Using Technology Creatively During COVID-19
Interview with Stan Coker of Brushfire about new technologies for churches
By Kent Annan and Jamie Aten
The current pandemic has caused many churches to shift their strategies to new arenas. Some churches have had to develop online services or distribute polling for congregation data all within a matter of weeks. Using new methods and technologies is crucial during this time and now, more than ever, it is time to innovate and reach people.
As Founder and CEO of Brushfire, Stan Coker has guided the vision and direction of the company’s product, process, and team for over sixteen years. Brushfire is an event management software-as-a-service platform that provides assigned seat ticketing, general admission, and support for church services, concerts, conferences, and camps—anything where people gather. Stan believes success comes from collaboration, and he treasures relationship, partnership, and mutual respect. Realizing there was a very specific need in the Church and Ministry space, his desire to serve the Kingdom created a convergence that birthed Brushfire and formed what it is today. In this interview, he shares about how to poll your congregation, implement new technologies in staff teams, manage church service registration, and more.
KA: Where can churches access up-to-date research on COVID-19 trends related to Christianity, congregations, or church leadership?
SC: Most church networks, associations, or denominations have created resources for their churches on all things related to our current circumstances. Websites like reopeningthehcurch.com are full of helpful information for churches to consider when transitioning back to in-person worship services and activities. If you can’t find what you need there’s a good chance that a neighboring church or a resource partner has access to someone somewhere that has faced what you are facing. Check online resources often, as the CDC and local governments are updating regulations and recommendations that affect church gatherings on a regular basis.
JA: What are some effective ways to disseminate electronic polling or data gathering tools to church staff or an entire congregation?
SC: The team at Barna and Gloo have put together a Crisis Toolkit for Churches that includes tools for creating weekly surveys for congregations and church staff. These tools are especially helpful because they give pastors and leaders a look into how churches around the country are responding to the same questions and what the outlook is across the Church. During this time, there’s no reason for any church to face the uncharted territory alone. Learning from other churches and listening to your congregation is crucial to having a successful reopening experience.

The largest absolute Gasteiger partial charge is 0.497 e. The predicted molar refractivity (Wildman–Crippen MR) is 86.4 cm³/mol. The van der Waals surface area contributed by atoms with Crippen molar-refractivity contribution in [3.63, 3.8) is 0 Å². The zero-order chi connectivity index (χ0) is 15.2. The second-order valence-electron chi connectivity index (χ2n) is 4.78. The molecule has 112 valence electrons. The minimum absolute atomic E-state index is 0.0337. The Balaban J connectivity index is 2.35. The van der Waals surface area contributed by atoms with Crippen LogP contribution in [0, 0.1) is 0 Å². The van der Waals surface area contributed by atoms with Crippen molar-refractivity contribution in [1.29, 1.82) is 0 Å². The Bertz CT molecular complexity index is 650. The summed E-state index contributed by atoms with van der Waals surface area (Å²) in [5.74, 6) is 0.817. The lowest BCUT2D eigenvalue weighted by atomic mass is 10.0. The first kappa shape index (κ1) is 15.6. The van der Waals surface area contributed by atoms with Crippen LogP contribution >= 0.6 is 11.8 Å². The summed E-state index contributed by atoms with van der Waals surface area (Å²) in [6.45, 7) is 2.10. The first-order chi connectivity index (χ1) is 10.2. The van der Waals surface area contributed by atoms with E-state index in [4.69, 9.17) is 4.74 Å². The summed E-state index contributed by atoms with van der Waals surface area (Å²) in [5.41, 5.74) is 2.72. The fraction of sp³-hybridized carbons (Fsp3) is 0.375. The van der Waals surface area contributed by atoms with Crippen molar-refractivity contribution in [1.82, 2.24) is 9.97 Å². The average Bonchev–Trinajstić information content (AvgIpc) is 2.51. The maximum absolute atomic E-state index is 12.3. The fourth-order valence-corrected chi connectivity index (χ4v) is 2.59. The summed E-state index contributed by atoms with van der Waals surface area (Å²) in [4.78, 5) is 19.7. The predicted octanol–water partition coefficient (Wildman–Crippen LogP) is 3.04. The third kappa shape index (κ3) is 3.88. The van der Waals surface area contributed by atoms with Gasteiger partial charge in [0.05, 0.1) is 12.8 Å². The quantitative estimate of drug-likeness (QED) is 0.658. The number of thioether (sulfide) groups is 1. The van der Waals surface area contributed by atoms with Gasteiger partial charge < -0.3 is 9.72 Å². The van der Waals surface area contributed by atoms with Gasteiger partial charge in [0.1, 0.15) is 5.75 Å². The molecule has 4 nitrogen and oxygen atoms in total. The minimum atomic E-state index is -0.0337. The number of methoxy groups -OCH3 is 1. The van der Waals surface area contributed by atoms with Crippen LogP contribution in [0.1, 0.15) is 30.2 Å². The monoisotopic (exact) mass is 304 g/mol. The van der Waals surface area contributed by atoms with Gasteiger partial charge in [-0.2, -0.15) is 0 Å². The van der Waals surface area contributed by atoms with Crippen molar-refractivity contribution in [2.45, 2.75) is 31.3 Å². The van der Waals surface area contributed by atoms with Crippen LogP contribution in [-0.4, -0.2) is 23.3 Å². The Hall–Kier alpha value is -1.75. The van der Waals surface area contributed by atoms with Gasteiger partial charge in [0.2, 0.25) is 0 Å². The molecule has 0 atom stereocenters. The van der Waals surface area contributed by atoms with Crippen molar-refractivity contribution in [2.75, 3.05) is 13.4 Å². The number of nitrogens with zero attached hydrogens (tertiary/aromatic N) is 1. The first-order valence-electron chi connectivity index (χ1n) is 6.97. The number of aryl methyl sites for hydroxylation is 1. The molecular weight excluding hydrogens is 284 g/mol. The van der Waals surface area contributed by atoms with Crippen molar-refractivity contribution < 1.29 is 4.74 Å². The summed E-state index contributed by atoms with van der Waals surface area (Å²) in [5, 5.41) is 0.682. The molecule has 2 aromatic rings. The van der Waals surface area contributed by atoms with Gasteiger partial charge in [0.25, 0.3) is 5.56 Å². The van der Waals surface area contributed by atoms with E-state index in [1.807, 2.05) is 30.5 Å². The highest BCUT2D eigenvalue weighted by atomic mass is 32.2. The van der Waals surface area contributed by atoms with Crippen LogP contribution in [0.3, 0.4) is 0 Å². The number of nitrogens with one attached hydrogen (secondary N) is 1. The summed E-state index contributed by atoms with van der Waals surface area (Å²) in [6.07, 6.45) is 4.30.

KA: How would you recommend reaching those with less technology skills or access?
SC: Many churches have begun contact campaigns that consist of personal outreach to every individual within their church management database, leaving no stone unturned. My home church spent the first few weeks of quarantine with staff and volunteers making phone calls to the over 100,000 adults listed in our database. While these efforts are a great undertaking, they are yielding many new or renewed personal connections and reaching people that would otherwise be disconnected during this time.
JA: Implementing new software and tools in leadership teams can be difficult, especially when people are busy responding to a pandemic crisis. What are the best ways to become familiar with and implement new solutions within teams?
SC: Too often churches fail to act for fear of making a mistake or not pulling off the perfect implementation of a new strategy. If there has ever been a time to experiment or try new things and learn from them, now is the time! Frequent conversations about the efficacy of our methods and heading into new plans or processes with an open mind is the key to pushing forward during this season. The church must keep executing, evaluating, and pivoting. The people with skills that you need to serve your congregation with new and existing methods are already among you!
KA: Once surveys or assessments are sent out, how can the newly received data be used?
SC: Pastors and leaders can use the data to respond to needs more quickly than ever before. We’re hearing that churches are learning of new ministry areas, desires to return to worship, how to make online church better, and more from the surveys, conversations, and interactions they’re having week to week.
JA: How has Brushfire been helping churches reopen during COVID-19?
SC: Brushfire has the tools that churches need for registration or ticketing to reopen safely and seamlessly. Churches can track the capacity of weekend services using Brushfire’s robust registration tool. In addition, Brushfire has released a brand new feature that allows churches to automatically provide socially distancing when doing assigned seat ticketing for weekend services. The setup takes just minutes and our support team is able to fill in the gaps by providing valuable insight from other churches around the world.
Jamie Aten, Ph.D. is the Founder and Executive Director of the Humanitarian Disaster Institute and Blanchard Chair of Humanitarian & Disaster Leadership at Wheaton College (Wheaton, IL). His most recent book is A Walking Disaster: What Surviving Katrina and Cancer Taught Me About Faith and Resilience (Templeton Press).
Kent Annan, M.Div. is Director of Humanitarian & Disaster Leadership. He is author of You Welcomed Me: Loving Refugees and Immigrants Because God First Loved Us (2018), Slow Kingdom Coming (2016), After Shock (2011), and Following Jesus through the Eye of the Needle (2009).